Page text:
Philosophy 73 - 4.3.6 Jewish Philosophers in the Christian and Islamic Worlds

Although Jewish people did not enjoy equal status in Europe, Africa, and Asia, they did contribute to medieval philosophy in both the Christian and Islamic worlds. Perhaps the two most notable Jewish scholars of this period were Moses Maimonides and Levi ben Gershom.

Moses Maimonides

Moses ben Maimon, or Maimonides (1138–1204), was a physician, Torah scholar, and astronomer in addition to being a philosopher. Born in Cordova in Muslim-ruled Spain, he served as the personal physician of Saladin, the political and military leader of Muslim forces during the Second and Third Crusades.

Like many medieval thinkers across the various traditions of Islam, Judaism, and Christianity, Maimonides’s philosophical work begins with the question concerning the relationship between theology and philosophy. His most well-known work, The Guide for the Perplexed (1190), is addressed to a student trying to decide which field of inquiry to pursue.

To the ancient Greek philosophers, God is the unmoved mover that sets into motion all other existence in a universe that has always existed. This conception of God conflicts with both the story of creation and with the idea of miracles, which necessitate intervention. These conflicts created perplexity in the minds of Maimonides’s student and other Jews. This conflict came about, Maimonides proposed, because philosophers developed doctrines that do not follow from objective evidence and reason, whereas theologians erroneously interpreted religious texts literally (Bokser 1947).

Maimonides claimed that biblical literalism was the main reason people could not get closer to God. Instead, biblical texts ought to be interpreted figuratively. Typical of medieval thinkers in these traditions, Maimonides was a systematic thinker who held that ultimate truths akin to Platonic forms remain forever true in the mind of God, which our finite minds seek to apprehend. Adam and Eve comprehended these truths prior to the Fall, but in the post-Fall world, we can only approximate them. Literalism and a materialist conception of God are the two forces keeping us from a fuller knowledge.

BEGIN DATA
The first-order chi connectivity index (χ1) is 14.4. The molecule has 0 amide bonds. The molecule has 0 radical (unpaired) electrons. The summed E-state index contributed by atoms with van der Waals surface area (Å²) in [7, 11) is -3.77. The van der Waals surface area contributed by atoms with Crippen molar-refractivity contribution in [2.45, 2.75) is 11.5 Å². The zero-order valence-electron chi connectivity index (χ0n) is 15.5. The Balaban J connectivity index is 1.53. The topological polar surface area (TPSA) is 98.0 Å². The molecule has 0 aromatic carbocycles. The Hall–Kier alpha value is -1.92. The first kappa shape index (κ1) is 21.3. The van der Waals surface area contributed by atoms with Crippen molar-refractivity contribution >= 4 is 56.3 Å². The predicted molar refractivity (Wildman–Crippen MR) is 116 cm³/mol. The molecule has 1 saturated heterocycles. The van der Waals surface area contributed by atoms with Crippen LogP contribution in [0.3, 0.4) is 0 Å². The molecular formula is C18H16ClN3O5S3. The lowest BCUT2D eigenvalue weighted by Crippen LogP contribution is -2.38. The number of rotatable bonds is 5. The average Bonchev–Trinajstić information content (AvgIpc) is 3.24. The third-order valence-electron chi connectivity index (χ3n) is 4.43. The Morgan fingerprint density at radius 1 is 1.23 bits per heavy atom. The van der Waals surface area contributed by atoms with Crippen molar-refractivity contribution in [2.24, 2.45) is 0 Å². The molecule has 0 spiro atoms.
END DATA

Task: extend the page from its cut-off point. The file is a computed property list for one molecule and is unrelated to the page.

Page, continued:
Maimonides presents a demythologized conception of the divine that influences later thinkers, Spinoza among them. Like Xenophanes before him, Maimonides rejects anthropomorphic religious elements, such as God in human form. Although Maimonides grants that picturing the divine in human terms may be necessary for young believers, adherents should get over this tendency as they mature, as it obscures the true nature of the divine. The true nature of the divine is captured in the central prayer of Jewish faith, the Sh’ma: “Hear, oh, Israel, the Lord our God, the Lord is one.” God is one—unity that is expressed in the biblical reference to God as ein sof—without end. Maimonides argued that God cannot be broken into parts or assigned attributes. The Bible refers to God’s rod and staff, but this is figurative and should not be taken literally (Robinson 2000). When the Bible refers to God as merciful or gracious, these are not moral attributes of God. Rather, Maimonides explained, God has performed actions—set into motion events—that if performed by a human, we would perceive as merciful or gracious (Putnam 1997).

Statue of a seated man wearing a long robe and holding a book in his lap.
Figure 4.10 Although deeply religious, Maimonides opposed both literal interpretations of the Bible and anthropomorphized images of God, arguing that God cannot be imagined or even assigned attributes. This statue of Maimonides stands in his birthplace of Cordoba, Spain. (credit: “Maimónides” by Marco Chiesa/Flickr, CC BY 2.0)

Just as often we often understand God’s attributes as analogous to human attributes, we often liken God’s knowledge to human knowledge. This sort of analogical thinking is misguided, Maimonides argued. Human knowledge is finite and quantifiable, as is human power. God’s knowledge and power are infinite and hence not the finite knowledge and power familiar to us. We may perceive God as gracious, but what we see as gracious is not God but an attribute of his action. “Every attribute that is found in the books of the deity . . . is therefore an attribute of His action and not an attribute of His essence” (Maimonides 1963, 121). This leads Maimonides to a radical negative theology asserting that human knowledge cannot conceive of what God is but only of what God is not. Humans can only ascribe attributes to God’s actions and not God’s essence. The role of revelation, as transmitted through the Jewish Bible, was not to acquaint us with knowledge of God but rather to guide us to our highest ends—and in doing so, we come as close to God as is possible (Bokser 1947). Maimonides’s negative theology was radical and was challenged, perhaps most notably, by St. Thomas Aquinas.

Levi ben Gershom (Gersonides)

Like Maimonides, Gersonides (1288–1344) sought to demonstrate the compatibility between Jewish faith and reason. His most well-known work, Wars of the Lord, takes up the problem of the relationship between Torah or Jewish scripture on the one hand and reason on the other. Gersonides also made major contributions to the scientific study of astronomy. Applying mathematical calculations to data he collected using tools that he himself created, Gersonides concluded that several principles advanced by the Greek astronomer Ptolemy were wrong. For Gersonides, reason was both mathematical and empirical. He built upon the work of Maimonides and Averroes, and his work can be read as an effort to understand Aristotle through these predecessors.

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The content of this course has been taken from the free Philosophy textbook by Openstax